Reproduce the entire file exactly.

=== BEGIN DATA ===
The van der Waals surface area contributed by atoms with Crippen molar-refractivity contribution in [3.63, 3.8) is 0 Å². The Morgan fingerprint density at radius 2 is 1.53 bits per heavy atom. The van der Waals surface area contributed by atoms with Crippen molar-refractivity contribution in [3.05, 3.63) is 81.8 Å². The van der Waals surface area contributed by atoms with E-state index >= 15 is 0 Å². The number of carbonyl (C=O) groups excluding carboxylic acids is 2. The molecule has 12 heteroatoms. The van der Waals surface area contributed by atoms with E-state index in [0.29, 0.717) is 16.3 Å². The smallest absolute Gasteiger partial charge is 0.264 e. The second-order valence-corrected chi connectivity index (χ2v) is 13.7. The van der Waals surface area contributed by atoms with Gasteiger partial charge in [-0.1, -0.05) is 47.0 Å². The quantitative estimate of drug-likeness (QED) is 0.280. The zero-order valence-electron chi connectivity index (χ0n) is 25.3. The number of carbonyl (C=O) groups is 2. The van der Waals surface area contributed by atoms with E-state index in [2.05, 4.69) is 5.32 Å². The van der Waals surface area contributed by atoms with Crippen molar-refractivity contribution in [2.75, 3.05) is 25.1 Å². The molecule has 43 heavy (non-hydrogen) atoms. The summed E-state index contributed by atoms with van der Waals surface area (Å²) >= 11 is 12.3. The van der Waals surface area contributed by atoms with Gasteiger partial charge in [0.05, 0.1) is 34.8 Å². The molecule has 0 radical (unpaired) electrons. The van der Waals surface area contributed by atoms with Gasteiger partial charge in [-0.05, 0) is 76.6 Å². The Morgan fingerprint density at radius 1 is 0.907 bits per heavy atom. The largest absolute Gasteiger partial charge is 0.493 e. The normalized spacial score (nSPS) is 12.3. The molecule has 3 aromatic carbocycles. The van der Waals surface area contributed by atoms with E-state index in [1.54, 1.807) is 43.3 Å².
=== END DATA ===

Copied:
The van der Waals surface area contributed by atoms with Crippen molar-refractivity contribution in [3.63, 3.8) is 0 Å². The Morgan fingerprint density at radius 2 is 1.53 bits per heavy atom. The van der Waals surface area contributed by atoms with Crippen molar-refractivity contribution in [3.05, 3.63) is 81.8 Å². The van der Waals surface area contributed by atoms with E-state index >= 15 is 0 Å². The number of carbonyl (C=O) groups excluding carboxylic acids is 2. The molecule has 12 heteroatoms. The van der Waals surface area contributed by atoms with E-state index in [0.29, 0.717) is 16.3 Å². The smallest absolute Gasteiger partial charge is 0.264 e. The second-order valence-corrected chi connectivity index (χ2v) is 13.7. The van der Waals surface area contributed by atoms with Gasteiger partial charge in [-0.1, -0.05) is 47.0 Å². The quantitative estimate of drug-likeness (QED) is 0.280. The zero-order valence-electron chi connectivity index (χ0n) is 25.3. The number of carbonyl (C=O) groups is 2. The van der Waals surface area contributed by atoms with E-state index in [2.05, 4.69) is 5.32 Å². The van der Waals surface area contributed by atoms with Crippen molar-refractivity contribution in [2.75, 3.05) is 25.1 Å². The molecule has 43 heavy (non-hydrogen) atoms. The summed E-state index contributed by atoms with van der Waals surface area (Å²) >= 11 is 12.3. The van der Waals surface area contributed by atoms with Gasteiger partial charge in [0.05, 0.1) is 34.8 Å². The molecule has 0 radical (unpaired) electrons. The van der Waals surface area contributed by atoms with Gasteiger partial charge in [-0.05, 0) is 76.6 Å². The Morgan fingerprint density at radius 1 is 0.907 bits per heavy atom. The largest absolute Gasteiger partial charge is 0.493 e. The normalized spacial score (nSPS) is 12.3. The molecule has 3 aromatic carbocycles. The van der Waals surface area contributed by atoms with E-state index in [1.54, 1.807) is 43.3 Å².